implement and it does not cap economic growth. 

In addition, it
can be easily adapted to reflect the circumstances of each country. 
Given the global nature of the greenhouse gas challenge, and the fact
that the economic growth in developing economies will account for a
significant portion of future greenhouse-gas emissions, policy options
must be flexible in order to encourage global engagement. 

some people have suggested that a revenue-neutral carbon tax has no
chance of gaining sufficient support in Congress to become law.  They
say a carbon tax is too politically sensitive and that it is easier and
more politically expedient to support a cap-and-trade approach, because
the public will never figure out where it is hitting them.  They will
just know they hurt somewhere in their pocketbook.

I disagree
with this assessment.  I believe the American people want climate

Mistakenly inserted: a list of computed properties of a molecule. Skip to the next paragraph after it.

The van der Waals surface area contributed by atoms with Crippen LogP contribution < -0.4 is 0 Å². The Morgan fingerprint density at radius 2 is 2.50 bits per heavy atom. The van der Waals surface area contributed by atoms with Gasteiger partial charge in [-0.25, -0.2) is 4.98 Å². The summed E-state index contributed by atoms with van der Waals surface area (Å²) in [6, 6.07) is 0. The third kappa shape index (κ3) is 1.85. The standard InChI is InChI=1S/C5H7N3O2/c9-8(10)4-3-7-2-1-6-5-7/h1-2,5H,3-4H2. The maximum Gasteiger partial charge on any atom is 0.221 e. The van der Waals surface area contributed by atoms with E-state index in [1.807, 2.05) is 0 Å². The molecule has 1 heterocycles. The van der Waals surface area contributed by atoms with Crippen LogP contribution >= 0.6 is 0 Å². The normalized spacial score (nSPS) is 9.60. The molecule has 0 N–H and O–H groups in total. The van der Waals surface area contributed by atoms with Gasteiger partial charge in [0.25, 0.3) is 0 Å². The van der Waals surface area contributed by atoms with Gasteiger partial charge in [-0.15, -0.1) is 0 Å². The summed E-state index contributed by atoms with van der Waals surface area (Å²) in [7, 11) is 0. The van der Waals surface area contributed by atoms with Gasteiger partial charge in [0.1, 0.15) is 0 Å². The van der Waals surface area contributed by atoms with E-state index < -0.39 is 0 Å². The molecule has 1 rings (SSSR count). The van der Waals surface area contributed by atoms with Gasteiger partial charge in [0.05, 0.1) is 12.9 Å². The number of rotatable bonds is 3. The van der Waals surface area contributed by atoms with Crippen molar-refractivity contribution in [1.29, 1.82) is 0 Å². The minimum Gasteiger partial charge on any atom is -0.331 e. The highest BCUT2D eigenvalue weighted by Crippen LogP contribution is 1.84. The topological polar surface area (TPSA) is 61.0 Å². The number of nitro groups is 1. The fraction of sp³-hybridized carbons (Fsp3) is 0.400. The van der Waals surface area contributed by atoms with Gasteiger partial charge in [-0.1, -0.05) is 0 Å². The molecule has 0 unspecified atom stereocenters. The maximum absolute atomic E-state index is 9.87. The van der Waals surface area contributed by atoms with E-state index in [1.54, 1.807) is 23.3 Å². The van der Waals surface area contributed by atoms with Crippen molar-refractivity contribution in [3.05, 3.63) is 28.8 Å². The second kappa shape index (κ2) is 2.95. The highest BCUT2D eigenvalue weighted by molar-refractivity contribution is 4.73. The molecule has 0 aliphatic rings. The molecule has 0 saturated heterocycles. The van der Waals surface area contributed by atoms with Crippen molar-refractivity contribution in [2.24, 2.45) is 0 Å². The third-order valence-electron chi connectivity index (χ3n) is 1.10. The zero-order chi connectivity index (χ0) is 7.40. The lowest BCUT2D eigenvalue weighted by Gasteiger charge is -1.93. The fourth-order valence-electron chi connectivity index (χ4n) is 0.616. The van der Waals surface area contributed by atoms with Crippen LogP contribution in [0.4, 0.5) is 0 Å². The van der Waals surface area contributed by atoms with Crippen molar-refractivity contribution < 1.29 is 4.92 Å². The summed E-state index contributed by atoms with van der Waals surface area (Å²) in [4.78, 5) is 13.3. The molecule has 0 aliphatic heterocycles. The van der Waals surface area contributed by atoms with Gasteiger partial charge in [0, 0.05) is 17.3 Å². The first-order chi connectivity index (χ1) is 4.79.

policy to be transparent, honest, and effective.  Economists generally
agree that achieving a given emissions target costs less under a tax or
fee approach than under a cap-and-trade system.  I firmly believe it is
not too late for Congress to consider a carbon tax as the better policy
approach for addressing the risks of climate change.
 Indeed, there has
never been a more opportune time for Congress to pursue this course of

Call to Action
During this time of
economic challenge, we must remember that our nation’s economic growth
and success are built on the innovation, energy, and ingenuity of the
American people.  In the months ahead, our nation will make many
important decisions about the direction of our energy policies.

U.S. oil and gas industry, and I certainly can commit ExxonMobil, is
committed to working with government leaders to help reenergize the
economy, create new jobs, protect the environment, and strengthen
America’s energy security.  We’re going to continue to do our part to
achieve all these shared goals by investing in and developing
integrated, technology-based solutions to our nation’s economic and
environmental challenges even in the face of an economic down cycle. 
And I’m confident, with sound and stable public policies in place, that